Interviewing

3 Tips to Edge Out the Competition for a New Role…Before the First Interview

edge out the competition

“Every battle is won or lost before it is fought.” -Sun Tzu

Wise words, and never are they MORE relevant than during the hiring process. Please don’t, under any circumstances, make the mistake of thinking that coming into the first interview as a “good employee,” ready to answer every random question under the sun and ask for seconds, will give you the fast track to an offer. It won’t. High performers, those who are adept at generating new career opportunities on demand, play a different game. They set themselves up on the strongest possible footing BEFORE a face-to-face to ensure that they have a leg up on the competition for that new role.

Here’s what they’re doing differently:

3 Tips to Help You Edge Out the Competition Pre-Interview:

1) Maintain a Tight Focus within Your Career Platform (esp. Resume and LinkedIn)

Jack of all trades, master of none. When you execute a job search from the perspective of wanting to keep all your options open, you’ll end up with a generic, nondescript career platform that creates this impression. This will sabotage your efforts during the first interview, because employers will 1) assume you have no clear idea what you’re looking for (a bad thing) and 2) assume you don’t have the DEPTH OF KNOWLEDGE to keep pace with the competition (also bad).

Take another approach here. Hop over to LinkedIn and scrutinize job postings to drill down your target to something along the lines of 5-7 closely related jobs, and 1-2 major industries to focus on. Actually pull up the profiles of competitors and study their career histories — is it credible for you to follow a similar path? How are they branding and positioning themselves? And most importantly: how can you USE some of their strategies to bolster your career platform? Strive for an 80/20 mix within the Resume and LinkedIn profile between UNIQUE VALUE and COMPETITIVE INTELLIGENCE-based ideas. This will ensure that the final result will both give you a powerful edge…without going so far as to strain credibility.

One more thing: when in doubt, always aim higher in terms of job title. Not only do we tend to devalue our true worth in the marketplace, but it’s much easier to negotiate down once you’re in the room with an employer than to go upwards in the face of being “overqualified.”


Also read: The New Rules of the Job Search


2) Initiate Dialogue BEFORE the Interview

High performers don’t consider an interview the Holy Grail of the job search. It’s just one part of many, and ideally, should serve as a CONTINUATION of a dialogue between you and the main point person in charge of filling the role. One of the best ways to achieve this is to ask pre-qualifying questions prior.

Here’s an example: let’s say the hiring manager at COMPANY X approaches you on LinkedIn with a potential opportunity. Rather than immediately agreeing to an interview, ask a question or two about what made him/her reach out to you. What was it in your profile which struck a chord? What, beyond the job posting (if available) would be essential for you to know about the role and company? Use the answers given as the pretext for an ongoing dialogue that is designed to CONTINUE into the interview room. When you go this route, you’ll both “warm up” the room in advance, show major confidence, and start the process of intelligently vetting this opportunity for quality (something very few candidates do).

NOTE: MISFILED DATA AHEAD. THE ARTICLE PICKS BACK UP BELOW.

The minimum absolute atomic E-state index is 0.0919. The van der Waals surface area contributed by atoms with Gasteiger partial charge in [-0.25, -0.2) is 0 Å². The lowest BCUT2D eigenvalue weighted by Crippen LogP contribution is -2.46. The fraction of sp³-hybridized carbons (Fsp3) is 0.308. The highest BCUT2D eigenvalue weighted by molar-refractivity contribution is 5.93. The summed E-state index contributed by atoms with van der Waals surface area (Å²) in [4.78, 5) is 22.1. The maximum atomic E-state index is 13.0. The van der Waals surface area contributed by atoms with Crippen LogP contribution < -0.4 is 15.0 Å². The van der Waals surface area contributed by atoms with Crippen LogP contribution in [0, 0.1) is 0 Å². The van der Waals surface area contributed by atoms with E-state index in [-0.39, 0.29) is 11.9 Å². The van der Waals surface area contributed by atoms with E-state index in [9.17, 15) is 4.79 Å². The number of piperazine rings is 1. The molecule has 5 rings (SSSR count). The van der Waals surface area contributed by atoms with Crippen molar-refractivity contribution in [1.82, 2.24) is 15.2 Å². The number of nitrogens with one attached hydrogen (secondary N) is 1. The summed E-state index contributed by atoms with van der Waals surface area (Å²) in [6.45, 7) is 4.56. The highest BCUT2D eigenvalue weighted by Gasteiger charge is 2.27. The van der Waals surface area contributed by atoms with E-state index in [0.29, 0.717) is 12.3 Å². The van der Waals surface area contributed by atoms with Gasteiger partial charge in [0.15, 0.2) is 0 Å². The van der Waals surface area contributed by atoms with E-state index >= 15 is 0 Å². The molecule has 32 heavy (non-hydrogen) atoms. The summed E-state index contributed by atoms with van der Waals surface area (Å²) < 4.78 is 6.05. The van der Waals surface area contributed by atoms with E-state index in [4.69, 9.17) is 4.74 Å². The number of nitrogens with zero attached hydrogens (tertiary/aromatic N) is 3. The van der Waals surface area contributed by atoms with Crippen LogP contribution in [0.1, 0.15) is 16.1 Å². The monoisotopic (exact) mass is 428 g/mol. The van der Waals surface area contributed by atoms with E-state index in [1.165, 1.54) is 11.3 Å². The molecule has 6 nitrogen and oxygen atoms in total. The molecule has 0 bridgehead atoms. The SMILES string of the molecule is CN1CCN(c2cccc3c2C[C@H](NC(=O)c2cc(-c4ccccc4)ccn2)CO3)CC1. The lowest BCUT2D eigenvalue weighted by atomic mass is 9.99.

And yes: a company that is unwilling to answer basic questions like this or enter into an ongoing dialogue with you is probably going to treat the hiring process like a one-sided master-slave relationship, and you should consider walking away. Respect is a two-way street.


Also read: Are You “Pre-Qualifying” Your Career Opportinities? You Should!


 3) The Preemptive Reference

This is the nuclear option, and it works like gangbusters when used correctly. Most candidates know to have some references on-hand for later on in the hiring process. However, in most cases it’s just lying there inert until requested.

If you have an amazing reference who is willing to go to bat for you, actively engage him or her in securing this role. Here’s how:

Prior to your first interview, ask your #1 reference if they’d be open to “putting in a good word for you” to the hiring manager. If it’s a yes, forward the hiring manager’s contact information and (if appropriate) a quick breakdown of good points for him or her to mention. The message your reference sends to the hiring manager should contain the following details:

-How this person knows you (professional references only please).

-2 or 3 major aspects of what you’re bringing to the table (if what’s highlighted here jibes with your career platform and/or the job posting so much the better).

-Their enthusiastic support and belief that you’d be an excellent fit at the company.

And that’s it! A preemptive reference doesn’t have to be terribly in-depth. But what makes it work, and why it’ll give you an AMAZING way to edge out the competition is the impact it has during the early stages. In the eyes of an employer, you are no longer just another candidate vying for a role. You are someone who inspires real passion in others, and whose skills have been vouched for before you’ve said a word in the face-to-face. Try it and reap the rewards!

About the Author

Anish Majumdar is a nationally recognized Career Coach, Personal Branding Expert, and a fierce advocate for transitioning leaders. His posts and videos on disrupting the "normal rules" of job searching and getting ahead reach a combined audience of 30M professionals every month. Go down the rabbit hole of Anish’s career videos at HelloAnish.com, and connect with him on LinkedIn to receive daily career tips and advice.